Corn cobs and other throwaway biomass material can rid contaminated wastewater of toxic metals, according to a study by Notre Dame’s Center for Environmental Science and Technology.
A team of investigators found that cobs left over from the production of animal feed and spillage remaining from the manufacture of ethanol from corn can effectively remove copper, lead, zinc and other potentially toxic metals from contaminated water, even in the presence of other metals.
Their findings made the cover of the September 25, 2001, issue of the journal Environmental Science and Technology.
It pays to be green
Contrary to conventional wisdom, big multinational companies that adopt strict environmental standards are rewarded with a better stock performance than other multinationals, according to a study co-authored by Glen Dowell, assistant professor of management.
The researchers found that companies which applied their own strict global environmental standards abroad were worth billions more in market capitalization than those using less-stringent U.S. standards.
Published in the journal Management Study, the report noted a “significant and positive relationship” between the market value of a company and its environmental standards.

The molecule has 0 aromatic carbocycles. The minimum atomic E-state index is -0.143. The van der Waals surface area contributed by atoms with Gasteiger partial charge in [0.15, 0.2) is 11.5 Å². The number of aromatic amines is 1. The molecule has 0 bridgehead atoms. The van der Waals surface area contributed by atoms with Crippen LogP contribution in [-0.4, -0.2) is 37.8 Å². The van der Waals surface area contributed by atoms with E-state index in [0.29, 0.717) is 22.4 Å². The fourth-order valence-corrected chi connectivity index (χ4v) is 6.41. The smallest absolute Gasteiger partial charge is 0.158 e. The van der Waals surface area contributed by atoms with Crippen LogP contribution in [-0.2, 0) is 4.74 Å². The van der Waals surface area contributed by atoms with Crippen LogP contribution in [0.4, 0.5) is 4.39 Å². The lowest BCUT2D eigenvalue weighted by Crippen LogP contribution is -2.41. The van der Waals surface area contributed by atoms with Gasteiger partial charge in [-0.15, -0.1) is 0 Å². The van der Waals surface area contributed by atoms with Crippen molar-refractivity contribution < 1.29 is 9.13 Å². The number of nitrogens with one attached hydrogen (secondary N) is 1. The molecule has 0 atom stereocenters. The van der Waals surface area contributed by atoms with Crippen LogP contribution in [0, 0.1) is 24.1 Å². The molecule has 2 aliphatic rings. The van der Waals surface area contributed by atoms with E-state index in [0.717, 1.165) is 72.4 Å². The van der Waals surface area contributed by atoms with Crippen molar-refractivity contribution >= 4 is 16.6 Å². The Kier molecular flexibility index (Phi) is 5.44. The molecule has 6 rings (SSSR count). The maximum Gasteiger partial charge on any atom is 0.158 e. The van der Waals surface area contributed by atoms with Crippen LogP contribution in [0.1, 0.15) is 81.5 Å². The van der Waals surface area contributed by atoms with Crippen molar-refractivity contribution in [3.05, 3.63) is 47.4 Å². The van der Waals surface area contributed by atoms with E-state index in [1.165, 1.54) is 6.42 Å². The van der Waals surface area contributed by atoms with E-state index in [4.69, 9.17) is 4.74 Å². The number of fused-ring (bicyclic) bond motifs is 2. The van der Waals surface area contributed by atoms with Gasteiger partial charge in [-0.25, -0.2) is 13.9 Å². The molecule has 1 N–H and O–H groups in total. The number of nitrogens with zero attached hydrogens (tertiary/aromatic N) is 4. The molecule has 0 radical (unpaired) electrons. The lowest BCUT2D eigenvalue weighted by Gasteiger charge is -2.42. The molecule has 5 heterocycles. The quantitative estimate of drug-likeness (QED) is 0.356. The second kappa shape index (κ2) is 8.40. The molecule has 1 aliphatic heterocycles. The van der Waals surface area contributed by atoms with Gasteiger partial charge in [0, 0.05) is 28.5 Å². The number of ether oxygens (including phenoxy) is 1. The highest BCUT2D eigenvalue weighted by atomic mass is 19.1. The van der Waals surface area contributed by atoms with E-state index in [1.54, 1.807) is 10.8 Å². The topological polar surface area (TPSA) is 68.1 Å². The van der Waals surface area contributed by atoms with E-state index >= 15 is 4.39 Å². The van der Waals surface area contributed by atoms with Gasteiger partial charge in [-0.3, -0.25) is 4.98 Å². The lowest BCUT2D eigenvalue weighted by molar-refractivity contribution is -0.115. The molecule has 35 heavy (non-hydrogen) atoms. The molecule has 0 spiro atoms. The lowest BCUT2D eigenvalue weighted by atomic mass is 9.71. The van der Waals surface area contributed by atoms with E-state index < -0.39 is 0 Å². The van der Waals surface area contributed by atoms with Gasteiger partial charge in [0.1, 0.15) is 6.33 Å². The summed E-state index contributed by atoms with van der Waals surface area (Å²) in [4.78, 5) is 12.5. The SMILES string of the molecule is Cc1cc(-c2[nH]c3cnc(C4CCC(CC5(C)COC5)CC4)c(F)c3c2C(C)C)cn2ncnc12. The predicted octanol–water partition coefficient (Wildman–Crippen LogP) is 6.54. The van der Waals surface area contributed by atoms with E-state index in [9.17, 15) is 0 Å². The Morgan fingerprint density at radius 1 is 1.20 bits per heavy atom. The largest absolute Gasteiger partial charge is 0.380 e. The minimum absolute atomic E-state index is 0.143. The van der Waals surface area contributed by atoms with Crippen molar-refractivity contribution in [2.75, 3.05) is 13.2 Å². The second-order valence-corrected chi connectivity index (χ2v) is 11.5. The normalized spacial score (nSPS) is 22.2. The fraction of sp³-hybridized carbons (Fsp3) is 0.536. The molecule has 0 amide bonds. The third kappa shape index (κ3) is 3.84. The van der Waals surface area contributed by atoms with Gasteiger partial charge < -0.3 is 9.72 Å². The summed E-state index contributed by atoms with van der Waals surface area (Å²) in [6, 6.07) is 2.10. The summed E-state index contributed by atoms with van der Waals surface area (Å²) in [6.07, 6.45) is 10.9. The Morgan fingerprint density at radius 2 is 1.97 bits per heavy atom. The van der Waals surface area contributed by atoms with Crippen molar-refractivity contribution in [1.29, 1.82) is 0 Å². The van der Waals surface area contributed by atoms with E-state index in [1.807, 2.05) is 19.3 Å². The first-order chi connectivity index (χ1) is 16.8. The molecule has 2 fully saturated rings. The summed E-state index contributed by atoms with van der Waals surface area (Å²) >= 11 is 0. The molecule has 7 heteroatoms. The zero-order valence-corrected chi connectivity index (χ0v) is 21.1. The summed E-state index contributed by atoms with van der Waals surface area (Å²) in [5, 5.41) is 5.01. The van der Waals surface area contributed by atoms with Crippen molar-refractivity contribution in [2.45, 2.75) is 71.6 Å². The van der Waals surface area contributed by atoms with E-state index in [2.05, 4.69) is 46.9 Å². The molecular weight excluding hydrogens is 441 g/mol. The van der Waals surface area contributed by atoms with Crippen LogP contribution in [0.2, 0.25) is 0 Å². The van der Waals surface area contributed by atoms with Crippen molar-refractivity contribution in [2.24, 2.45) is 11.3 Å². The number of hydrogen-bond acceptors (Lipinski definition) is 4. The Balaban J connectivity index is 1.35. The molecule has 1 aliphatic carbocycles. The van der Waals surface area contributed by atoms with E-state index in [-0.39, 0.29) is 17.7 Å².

Antidotes for freeloading
Social loafing. It’s a term management experts use to describe members of work teams who take a free ride on the labor of their colleagues, knowing everyone will earn the same reward in the end. So how does a boss keep employees from getting away with this?
Kevin Bradford, an assistant professor of marketing, suggests supervisors assign each team member a specific task, with no redundancy among the jobs. That way the boss can assess each member’s performance.
In an article written with Barton A. Weitz, a management professor at the University of Florida, Bradford also says that when separating tasks is not possible — as is often the case — provide an all-or-nothing incentive, a bonus the team will receive only if it realizes an announced goal. Another idea is to split up the bonus among team members based on their individual effort and performance. But the authors acknowledge that it’s not easy to satisfy everyone that the allocations are being made fairly.
Weitz and Bradford’s article, “Personal Selling and Sales Management: A Relationship Marketing Perspective,” which appeared in the spring 1999 issue of the Journal of the Academy of Marketing Science, won the American Marketing Association’s Excellence in Sales Scholarship Award.